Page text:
Writing

My Favorite Writing Advice, from Authors You Know

Some of you may not know that today is, in fact, a very important day: It’s the start of National Novel Writing Month! Or NaNoWriMo to all of us “Wrimos” out here. I haven’t participated in years, but I used to religiously and this year I am going to take a crack at it again.

I have always loved to write. Ever since I was a kid, that was the dream job, the dream activity, the dream thing to be doing during class when I was supposed to be learning something else…you get it. Writing, as an art form, has always captured me, and this year I’d like to focus a little more on that magic again.

For any of you other writers out there, “Wrimos” or not, these tips are for you. x


Read, Before You Write

“Read, read, read. Read everything: trash, classics, good and bad, and see how they do it. Just like a carpenter who works as an apprentic and studies the master. Read! You’ll absorb it. Then write. If it’s good, you’ll find out. If it’s not, throw it out of the window.” ― William Faulkner, author of The Sound and the Fury.

“If you want to be a writer you must do two things above all others: read a lot and write a lot.” ― Stephen King, author of The Shining.

Listen to the Stories People Care About

“Whenever I’m asked what advice I have for young writers, I always say that the first thing is to read, and to read a lot. The second thing is to write. And the third thing, which I think is absolutely vital, is to tell stories and listen closely to the stories you’re being told.” ― John Green, author of The Fault in Our Stars.

Take a Map With You

“I don’t outline, because I don’t want to have to follow a plan. But I do need SOME sense of direction, so I use what I call my skeleton. It’s my first scene, climactic scene, last scene and first line. I don’t start until I have them in place. Often they will change over the course of a first draft, but it gets me there.” ― Sarah Dessen, author of The Truth About Forever.

Make Time for Your Writing

“Protect the time and space in which you write. Keep everybody away from it, even the people who are most important to you.” ― Zadie Smith, author of White Teeth.

Just Write, No Tricks

“Let go of the idea that you can somehow outsmart a first draft. Because I have never met anybody who can.” ― Leigh Bardugo, author of Six of Crows.

“You can fix anything but a blank page.” ― Nora Roberts, author of more than 200 bestselling novels. (also, omfg wow.)

“Write fast, edit slow. Get your first draft out quickly. Don’t look back, don’t correct anything, just keep going. Even if it’s a terrible mess in the end, it’s done! And that’s the hardest part. You then have all the time in the world to make it better.” ― Lauren Gibaldi, author of The Night We Said Yes.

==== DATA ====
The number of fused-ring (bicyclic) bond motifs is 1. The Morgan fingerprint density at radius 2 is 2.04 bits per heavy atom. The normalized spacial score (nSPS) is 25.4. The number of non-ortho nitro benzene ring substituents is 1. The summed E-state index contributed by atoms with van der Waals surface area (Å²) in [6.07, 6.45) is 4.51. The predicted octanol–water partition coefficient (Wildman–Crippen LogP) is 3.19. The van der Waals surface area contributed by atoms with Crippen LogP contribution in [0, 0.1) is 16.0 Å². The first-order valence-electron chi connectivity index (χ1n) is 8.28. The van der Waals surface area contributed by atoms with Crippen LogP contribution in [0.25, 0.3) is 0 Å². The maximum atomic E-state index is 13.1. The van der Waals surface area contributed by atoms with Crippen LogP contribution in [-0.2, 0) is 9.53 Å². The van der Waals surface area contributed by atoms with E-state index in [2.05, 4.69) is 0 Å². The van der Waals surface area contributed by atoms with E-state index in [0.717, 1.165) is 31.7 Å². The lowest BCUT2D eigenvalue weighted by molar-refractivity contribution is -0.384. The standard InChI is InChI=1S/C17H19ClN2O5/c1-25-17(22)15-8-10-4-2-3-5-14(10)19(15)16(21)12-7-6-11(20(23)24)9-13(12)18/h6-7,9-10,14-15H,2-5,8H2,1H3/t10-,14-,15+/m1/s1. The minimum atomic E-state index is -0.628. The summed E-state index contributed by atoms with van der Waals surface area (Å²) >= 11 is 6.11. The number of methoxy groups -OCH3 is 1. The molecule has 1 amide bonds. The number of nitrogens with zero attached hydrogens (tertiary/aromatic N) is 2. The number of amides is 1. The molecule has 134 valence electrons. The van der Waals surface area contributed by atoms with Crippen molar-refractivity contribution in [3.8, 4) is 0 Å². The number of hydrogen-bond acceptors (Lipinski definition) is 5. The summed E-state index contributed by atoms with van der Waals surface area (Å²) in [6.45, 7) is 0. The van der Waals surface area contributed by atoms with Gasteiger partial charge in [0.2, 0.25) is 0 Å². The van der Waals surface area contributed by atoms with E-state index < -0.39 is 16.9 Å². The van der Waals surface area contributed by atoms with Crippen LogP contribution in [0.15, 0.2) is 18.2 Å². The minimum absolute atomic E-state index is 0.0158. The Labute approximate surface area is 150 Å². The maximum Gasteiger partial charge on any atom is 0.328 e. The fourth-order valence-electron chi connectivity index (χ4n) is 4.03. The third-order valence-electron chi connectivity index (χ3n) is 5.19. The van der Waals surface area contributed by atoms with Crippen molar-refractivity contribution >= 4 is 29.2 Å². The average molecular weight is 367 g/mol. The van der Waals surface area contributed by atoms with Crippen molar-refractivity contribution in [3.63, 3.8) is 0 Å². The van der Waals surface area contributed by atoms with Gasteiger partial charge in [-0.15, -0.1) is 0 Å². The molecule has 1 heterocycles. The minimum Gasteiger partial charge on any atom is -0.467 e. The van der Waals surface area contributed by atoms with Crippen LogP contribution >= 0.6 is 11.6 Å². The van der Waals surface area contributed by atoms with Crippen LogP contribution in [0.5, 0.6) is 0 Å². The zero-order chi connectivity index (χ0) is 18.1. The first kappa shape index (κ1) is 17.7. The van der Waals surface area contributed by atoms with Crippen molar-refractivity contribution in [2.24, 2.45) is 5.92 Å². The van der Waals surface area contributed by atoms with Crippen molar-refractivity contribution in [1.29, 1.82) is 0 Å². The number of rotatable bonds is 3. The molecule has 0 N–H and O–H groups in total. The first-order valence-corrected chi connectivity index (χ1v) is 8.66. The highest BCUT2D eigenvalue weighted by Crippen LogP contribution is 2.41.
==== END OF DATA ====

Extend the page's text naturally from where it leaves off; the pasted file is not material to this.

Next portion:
Write What’s True to You

“You know that old piece of advice: ‘Write what you know’? It doesn’t mean write about a young person who likes to write. It doesn’t mean write about your school, or your neighborhood, or your community. It means: write what you know is emotionally true. You can write about Mars. You can write about werewolves. You can write about medieval knights. You just have to understand the emotional truths of your story.” ― E. Lockhart, author of We Were Liars.

Don’t Write “Alone”

“I’m always pretending that I’m sitting across from somebody. I’m telling them a story, and I don’t want them to get up until it’s finished.” ― James Patterson, author of Along Came a Spider.

“Once my characters start talking, then I know that I really know who they are. My favorite way to see if dialogue is authentic is to read it out loud and act out the characters. Luckily I’m alone at my desk (most of the time). If I’m writing in a café, I have to be very subtle and sort of mutter to myself.” ― Carolyn Mackler, author of Infinite in Between.

Enjoy the Process

“You can only become truly accomplished at something you love. Don’t make money your goal. Instead pursue the things you love doing and then do them so well that people can’t take their eyes off of you.” ― Maya Angelou, author of I Know Why the Caged Bird Sings.

Take Advice, but Trust Yourself

“Remember: when people tell you something’s wrong or doesn’t work for them, they are almost always right. When they tell you exactly what they think is wrong and how to fix it, they are almost always wrong.” ― Neil Gaiman, co-author of Good Omens.

Learn to Let go

“It’s a great lesson about not being too precious about your writing. You have to try your hardest to be at the top of your game and improve every joke you can until the last possible second, and then you have to let it go. You can’t be that kid standing at the top of the waterslide, overthinking it…You have to let people see what you wrote.” ― Tina Fey, author of Bossypants.

Ignore All of These Tips

“Be skeptical of writing tips. There is no one right way to write a book. No one has ever had your voice before or had your story to tell, so find what works for you. Put one word after another, one scene after another; meet your word count or ignore a word count all together. Let your characters spark off each other or make them ignite (perhaps by following an outline or just adding dragons?). Give yourself permission to suck, but keep writing. The worst book you ever write will be better than the best book you never write. There really is no other magic than this: write the book you want to exist, the book that burns you up inside and that no one but you can write. Write one word at a time until you get the end. Then revise the hell out of it.” ― Alex London, author of Proxy


Happy reading and writing, all!

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Let’s be Wrimo buddies!

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